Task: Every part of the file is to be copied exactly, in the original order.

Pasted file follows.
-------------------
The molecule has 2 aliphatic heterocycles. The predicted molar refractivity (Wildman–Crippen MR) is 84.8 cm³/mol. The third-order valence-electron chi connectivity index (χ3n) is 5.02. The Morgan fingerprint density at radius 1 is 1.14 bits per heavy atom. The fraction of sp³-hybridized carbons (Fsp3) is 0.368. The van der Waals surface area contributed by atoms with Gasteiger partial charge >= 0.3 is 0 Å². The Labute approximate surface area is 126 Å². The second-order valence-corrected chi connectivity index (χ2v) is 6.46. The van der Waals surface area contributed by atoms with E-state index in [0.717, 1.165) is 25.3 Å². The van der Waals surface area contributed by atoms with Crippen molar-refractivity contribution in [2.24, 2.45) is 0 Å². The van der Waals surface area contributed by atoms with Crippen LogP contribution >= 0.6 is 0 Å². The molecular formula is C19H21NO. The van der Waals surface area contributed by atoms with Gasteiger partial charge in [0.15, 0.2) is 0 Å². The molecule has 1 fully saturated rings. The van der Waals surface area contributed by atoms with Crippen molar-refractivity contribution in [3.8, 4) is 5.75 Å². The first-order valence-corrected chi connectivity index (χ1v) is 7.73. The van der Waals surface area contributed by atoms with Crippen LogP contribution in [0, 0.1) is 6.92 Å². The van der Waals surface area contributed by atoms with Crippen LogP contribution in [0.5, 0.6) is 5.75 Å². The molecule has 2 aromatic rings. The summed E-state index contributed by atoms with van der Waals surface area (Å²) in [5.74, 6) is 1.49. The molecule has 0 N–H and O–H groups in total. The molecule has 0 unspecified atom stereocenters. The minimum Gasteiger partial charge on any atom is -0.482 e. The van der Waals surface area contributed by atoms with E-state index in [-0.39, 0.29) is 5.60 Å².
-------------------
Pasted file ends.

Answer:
The molecule has 2 aliphatic heterocycles. The predicted molar refractivity (Wildman–Crippen MR) is 84.8 cm³/mol. The third-order valence-electron chi connectivity index (χ3n) is 5.02. The Morgan fingerprint density at radius 1 is 1.14 bits per heavy atom. The fraction of sp³-hybridized carbons (Fsp3) is 0.368. The van der Waals surface area contributed by atoms with Gasteiger partial charge >= 0.3 is 0 Å². The Labute approximate surface area is 126 Å². The second-order valence-corrected chi connectivity index (χ2v) is 6.46. The van der Waals surface area contributed by atoms with E-state index in [0.717, 1.165) is 25.3 Å². The van der Waals surface area contributed by atoms with Crippen molar-refractivity contribution in [2.24, 2.45) is 0 Å². The van der Waals surface area contributed by atoms with Crippen LogP contribution >= 0.6 is 0 Å². The molecular formula is C19H21NO. The van der Waals surface area contributed by atoms with Gasteiger partial charge in [0.15, 0.2) is 0 Å². The molecule has 1 fully saturated rings. The van der Waals surface area contributed by atoms with Crippen molar-refractivity contribution in [3.8, 4) is 5.75 Å². The first-order valence-corrected chi connectivity index (χ1v) is 7.73. The van der Waals surface area contributed by atoms with Crippen LogP contribution in [0, 0.1) is 6.92 Å². The van der Waals surface area contributed by atoms with Crippen LogP contribution in [0.5, 0.6) is 5.75 Å². The molecule has 2 aromatic rings. The summed E-state index contributed by atoms with van der Waals surface area (Å²) in [5.74, 6) is 1.49. The molecule has 0 N–H and O–H groups in total. The molecule has 0 unspecified atom stereocenters. The minimum Gasteiger partial charge on any atom is -0.482 e. The van der Waals surface area contributed by atoms with E-state index in [-0.39, 0.29) is 5.60 Å².